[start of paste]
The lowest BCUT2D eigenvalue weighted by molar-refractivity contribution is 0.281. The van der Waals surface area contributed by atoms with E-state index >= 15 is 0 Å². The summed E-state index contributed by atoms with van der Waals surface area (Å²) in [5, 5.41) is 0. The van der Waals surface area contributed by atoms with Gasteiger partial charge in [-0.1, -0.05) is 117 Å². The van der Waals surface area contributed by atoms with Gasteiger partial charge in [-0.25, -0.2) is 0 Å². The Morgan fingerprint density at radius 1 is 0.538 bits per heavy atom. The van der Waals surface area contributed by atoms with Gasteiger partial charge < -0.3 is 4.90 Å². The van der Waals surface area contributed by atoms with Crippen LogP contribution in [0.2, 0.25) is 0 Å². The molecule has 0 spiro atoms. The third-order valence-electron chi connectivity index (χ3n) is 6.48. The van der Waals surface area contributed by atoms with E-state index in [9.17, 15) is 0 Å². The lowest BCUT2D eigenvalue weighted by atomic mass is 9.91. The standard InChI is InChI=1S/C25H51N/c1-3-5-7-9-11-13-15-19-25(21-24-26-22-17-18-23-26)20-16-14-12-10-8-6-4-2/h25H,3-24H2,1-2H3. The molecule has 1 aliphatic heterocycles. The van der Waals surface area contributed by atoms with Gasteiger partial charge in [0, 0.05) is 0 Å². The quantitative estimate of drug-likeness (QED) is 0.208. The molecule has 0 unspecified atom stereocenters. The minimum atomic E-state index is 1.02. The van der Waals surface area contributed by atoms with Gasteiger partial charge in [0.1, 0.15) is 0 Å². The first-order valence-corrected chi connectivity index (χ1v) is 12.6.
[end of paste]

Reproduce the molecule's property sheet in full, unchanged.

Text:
The lowest BCUT2D eigenvalue weighted by molar-refractivity contribution is 0.281. The van der Waals surface area contributed by atoms with E-state index >= 15 is 0 Å². The summed E-state index contributed by atoms with van der Waals surface area (Å²) in [5, 5.41) is 0. The van der Waals surface area contributed by atoms with Gasteiger partial charge in [-0.1, -0.05) is 117 Å². The van der Waals surface area contributed by atoms with Gasteiger partial charge in [-0.25, -0.2) is 0 Å². The Morgan fingerprint density at radius 1 is 0.538 bits per heavy atom. The van der Waals surface area contributed by atoms with Gasteiger partial charge < -0.3 is 4.90 Å². The van der Waals surface area contributed by atoms with Crippen LogP contribution in [0.2, 0.25) is 0 Å². The molecule has 0 spiro atoms. The third-order valence-electron chi connectivity index (χ3n) is 6.48. The van der Waals surface area contributed by atoms with E-state index in [9.17, 15) is 0 Å². The lowest BCUT2D eigenvalue weighted by atomic mass is 9.91. The standard InChI is InChI=1S/C25H51N/c1-3-5-7-9-11-13-15-19-25(21-24-26-22-17-18-23-26)20-16-14-12-10-8-6-4-2/h25H,3-24H2,1-2H3. The molecule has 1 aliphatic heterocycles. The van der Waals surface area contributed by atoms with Gasteiger partial charge in [0, 0.05) is 0 Å². The quantitative estimate of drug-likeness (QED) is 0.208. The molecule has 0 unspecified atom stereocenters. The minimum atomic E-state index is 1.02. The van der Waals surface area contributed by atoms with Gasteiger partial charge in [0.1, 0.15) is 0 Å². The first-order valence-corrected chi connectivity index (χ1v) is 12.6.